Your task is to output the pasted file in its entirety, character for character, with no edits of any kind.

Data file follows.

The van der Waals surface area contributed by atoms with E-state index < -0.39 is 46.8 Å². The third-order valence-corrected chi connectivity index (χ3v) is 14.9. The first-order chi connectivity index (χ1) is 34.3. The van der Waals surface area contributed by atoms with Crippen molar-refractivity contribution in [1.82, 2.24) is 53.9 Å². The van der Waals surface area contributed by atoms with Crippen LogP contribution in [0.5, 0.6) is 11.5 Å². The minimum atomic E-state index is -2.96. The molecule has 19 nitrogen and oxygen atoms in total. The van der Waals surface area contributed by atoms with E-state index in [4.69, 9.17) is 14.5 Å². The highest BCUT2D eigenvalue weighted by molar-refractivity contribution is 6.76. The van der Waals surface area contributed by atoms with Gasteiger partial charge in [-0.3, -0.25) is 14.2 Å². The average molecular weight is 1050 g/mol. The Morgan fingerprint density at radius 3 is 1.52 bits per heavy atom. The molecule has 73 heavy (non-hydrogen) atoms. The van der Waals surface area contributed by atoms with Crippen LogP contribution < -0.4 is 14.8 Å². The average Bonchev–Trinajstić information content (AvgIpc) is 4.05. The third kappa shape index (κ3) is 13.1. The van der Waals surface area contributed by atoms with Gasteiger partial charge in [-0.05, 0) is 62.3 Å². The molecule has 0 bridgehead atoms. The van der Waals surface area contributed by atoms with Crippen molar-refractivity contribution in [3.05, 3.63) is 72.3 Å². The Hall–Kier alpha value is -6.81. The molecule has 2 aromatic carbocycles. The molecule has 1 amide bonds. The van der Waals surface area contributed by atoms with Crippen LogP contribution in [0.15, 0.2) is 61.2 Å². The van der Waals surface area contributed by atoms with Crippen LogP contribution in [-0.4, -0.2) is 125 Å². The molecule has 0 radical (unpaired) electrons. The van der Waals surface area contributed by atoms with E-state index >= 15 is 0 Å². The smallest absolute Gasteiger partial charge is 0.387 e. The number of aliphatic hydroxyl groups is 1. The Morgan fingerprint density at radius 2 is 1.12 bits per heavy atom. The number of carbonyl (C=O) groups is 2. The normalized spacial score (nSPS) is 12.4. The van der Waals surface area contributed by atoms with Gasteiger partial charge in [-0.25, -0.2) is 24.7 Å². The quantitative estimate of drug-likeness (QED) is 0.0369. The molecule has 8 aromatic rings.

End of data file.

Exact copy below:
The van der Waals surface area contributed by atoms with E-state index < -0.39 is 46.8 Å². The third-order valence-corrected chi connectivity index (χ3v) is 14.9. The first-order chi connectivity index (χ1) is 34.3. The van der Waals surface area contributed by atoms with Crippen molar-refractivity contribution in [1.82, 2.24) is 53.9 Å². The van der Waals surface area contributed by atoms with Crippen LogP contribution in [0.5, 0.6) is 11.5 Å². The minimum atomic E-state index is -2.96. The molecule has 19 nitrogen and oxygen atoms in total. The van der Waals surface area contributed by atoms with E-state index in [4.69, 9.17) is 14.5 Å². The highest BCUT2D eigenvalue weighted by molar-refractivity contribution is 6.76. The van der Waals surface area contributed by atoms with Gasteiger partial charge in [-0.3, -0.25) is 14.2 Å². The average molecular weight is 1050 g/mol. The Morgan fingerprint density at radius 3 is 1.52 bits per heavy atom. The molecule has 73 heavy (non-hydrogen) atoms. The van der Waals surface area contributed by atoms with Crippen LogP contribution < -0.4 is 14.8 Å². The average Bonchev–Trinajstić information content (AvgIpc) is 4.05. The third kappa shape index (κ3) is 13.1. The van der Waals surface area contributed by atoms with Gasteiger partial charge in [-0.05, 0) is 62.3 Å². The molecule has 0 bridgehead atoms. The van der Waals surface area contributed by atoms with Crippen molar-refractivity contribution in [3.05, 3.63) is 72.3 Å². The Hall–Kier alpha value is -6.81. The molecule has 2 aromatic carbocycles. The molecule has 1 amide bonds. The van der Waals surface area contributed by atoms with Crippen LogP contribution in [0.15, 0.2) is 61.2 Å². The van der Waals surface area contributed by atoms with Crippen LogP contribution in [-0.4, -0.2) is 125 Å². The molecule has 0 radical (unpaired) electrons. The van der Waals surface area contributed by atoms with E-state index >= 15 is 0 Å². The smallest absolute Gasteiger partial charge is 0.387 e. The number of aliphatic hydroxyl groups is 1. The Morgan fingerprint density at radius 2 is 1.12 bits per heavy atom. The number of carbonyl (C=O) groups is 2. The normalized spacial score (nSPS) is 12.4. The van der Waals surface area contributed by atoms with Gasteiger partial charge in [-0.25, -0.2) is 24.7 Å². The quantitative estimate of drug-likeness (QED) is 0.0369. The molecule has 8 aromatic rings.